By MP Ayanna Pressley and Reverend Dieufort Fleurissaint
Each year during the month of May, we honor Haitian Heritage Month and recognize the vast contributions of the Haitian diaspora across the Commonwealth and our nation.
Massachusetts 7e The Congressional District is home to one of the largest Haitian diaspora communities across the country and the impact of our Haitian neighbors is undeniable. From the historic election of Ruthzee Louijeunethe first Haitian-American to serve on the Boston City Council, in Marie-Sainte-Fleurthe first Haitian immigrant to hold public office in Massachusetts, our Haitian neighbors remind us daily of their rich culture, history, accomplishments and contributions.
While Haitian Heritage Month is an opportunity to recognize and honor our Haitian neighbors in the community with the accolades they deserve, it is also an opportunity to finally commit to needed policy change and long awaited.
For too long, US policies and relationships with the Haitian people have perpetuated anti-darkness and exacerbated injustice.
Last September, the brutalization of Haitians and other migrants at the Del Rio, Texas border shocked the world and shed new light on the role that US policy has played in destabilizing Haiti for decades. . We have seen harrowing images of thousands of Haitian migrants packed up under the Del Rio bridge and hunt with whippings on horseback by customs and border patrol agents, drawing stark parallels to our nation’s treatment of enslaved black people and ongoing instances of state violence. These devastating images have only shown the world what Haitians have known and lived for a long time.
Last summer, back-to-back calamities – including the assassination of President Jovenel Moïse, a 7.2 magnitude earthquake that rocked the southern peninsula, and Tropical Storm Grace – exacerbated the destruction and violence on the island. Last year, the Biden administration extended Temporary Protected Status for Haitians based on “security concerns, social unrest, increased human rights abuses, crippling poverty and a lack of basic resources, which are exacerbated by the COVID-19 pandemic”. We strongly advocated for this and applauded the administration’s announcement at the time; however, despite the manifest worsening of these conditions on the island, the United States continued to deport thousands of Haitian migrants under the racist and xenophobic policy of Title 42.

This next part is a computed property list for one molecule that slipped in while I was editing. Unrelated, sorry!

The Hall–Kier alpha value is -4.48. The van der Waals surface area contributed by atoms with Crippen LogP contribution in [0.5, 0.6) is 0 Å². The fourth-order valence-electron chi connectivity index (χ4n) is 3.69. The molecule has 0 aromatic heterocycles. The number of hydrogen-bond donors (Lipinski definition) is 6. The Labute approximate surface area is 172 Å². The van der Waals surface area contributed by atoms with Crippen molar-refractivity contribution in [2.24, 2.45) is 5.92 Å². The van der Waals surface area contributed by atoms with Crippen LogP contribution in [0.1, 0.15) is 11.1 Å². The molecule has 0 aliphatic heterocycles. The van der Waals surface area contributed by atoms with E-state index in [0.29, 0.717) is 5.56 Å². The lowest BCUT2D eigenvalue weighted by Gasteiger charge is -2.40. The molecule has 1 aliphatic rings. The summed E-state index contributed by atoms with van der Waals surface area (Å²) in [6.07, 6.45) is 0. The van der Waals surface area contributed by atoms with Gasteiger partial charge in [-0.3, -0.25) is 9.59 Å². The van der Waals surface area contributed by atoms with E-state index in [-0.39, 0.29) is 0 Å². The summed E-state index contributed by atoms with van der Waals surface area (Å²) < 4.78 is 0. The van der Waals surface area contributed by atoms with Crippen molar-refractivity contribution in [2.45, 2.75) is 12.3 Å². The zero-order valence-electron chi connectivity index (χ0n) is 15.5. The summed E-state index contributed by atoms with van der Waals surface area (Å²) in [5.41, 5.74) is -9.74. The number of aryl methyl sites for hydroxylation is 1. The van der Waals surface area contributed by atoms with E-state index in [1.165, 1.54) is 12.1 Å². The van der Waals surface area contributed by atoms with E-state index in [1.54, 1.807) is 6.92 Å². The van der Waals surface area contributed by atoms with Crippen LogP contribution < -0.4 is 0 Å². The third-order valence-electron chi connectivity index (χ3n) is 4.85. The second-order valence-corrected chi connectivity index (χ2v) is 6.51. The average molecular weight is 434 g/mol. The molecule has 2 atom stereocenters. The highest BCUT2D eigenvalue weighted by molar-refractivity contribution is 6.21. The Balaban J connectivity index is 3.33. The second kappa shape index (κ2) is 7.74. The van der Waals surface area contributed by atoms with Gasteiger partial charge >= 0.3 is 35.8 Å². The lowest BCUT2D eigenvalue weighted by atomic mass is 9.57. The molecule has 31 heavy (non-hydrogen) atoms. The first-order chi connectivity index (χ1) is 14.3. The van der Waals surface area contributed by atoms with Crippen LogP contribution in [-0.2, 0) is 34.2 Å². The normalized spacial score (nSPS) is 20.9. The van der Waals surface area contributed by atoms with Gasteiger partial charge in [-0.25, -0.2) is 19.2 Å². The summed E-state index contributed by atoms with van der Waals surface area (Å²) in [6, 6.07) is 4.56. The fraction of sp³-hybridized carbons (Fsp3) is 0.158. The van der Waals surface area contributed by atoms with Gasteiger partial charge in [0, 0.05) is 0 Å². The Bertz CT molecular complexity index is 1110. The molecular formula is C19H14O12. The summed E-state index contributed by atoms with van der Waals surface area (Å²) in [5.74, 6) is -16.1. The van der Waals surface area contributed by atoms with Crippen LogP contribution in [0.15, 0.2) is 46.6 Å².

A lasting solution will require the United States to withdraw its support for de facto leader Ariel Henry, who lacks legitimacy with the Haitian people, and instead partner with members of Haitian civil society working to end corruption and corruption. impunity that drives people to flee the island. .
Despite the threat of kidnappings and murders of activists and journalists, Haitian civic and political leaders from all walks of life came together to create the Montana Accord, a roadmap for a transitional government that would hold credible elections and restore constitutional government in Haiti. In an unprecedented show of unity, this effort garnered the support of more than 900 signatories, representing millions of Haitians, including most major political parties, religious and faith-based groups, labor unions, community organizations civil society and the business world. This massive political and popular mobilization highlights the deep and intertwined crises plaguing Haiti and the need for an inclusive civil society-led process to restore stability and democracy.
Now is the time to reaffirm that all black lives matter, including Haitian lives, and to pursue policies, both foreign and domestic, that reflect this truth. The Biden administration should use its authority to grant humanitarian parole to Haitian migrants in the United States, release those stranded in ICE custody, and end illegal deportations under Title 42 once and for all. noted former Special Envoy Daniel Foote in his September report resignation, “I do not believe that Haiti can enjoy stability until its citizens have the dignity to truly choose their own leaders in a fair and acceptable manner.” Haitians need to hear that the United States stands with courageous civil society and political leaders who are crafting an inclusive transition to democracy, not the same circle of corrupt politicians and wealthy oligarchs responsible for the violence and suffering Haiti is facing.
This Haitian Heritage Month, we stand together to celebrate community and work together for real and meaningful progress.
Congresswoman Ayanna Pressley represents Massachusetts’ seventh congressional district and is co-chair of the House Haiti Caucus. Reverend Dieufort Fleurissaint is a leader of the United Haitians Americans.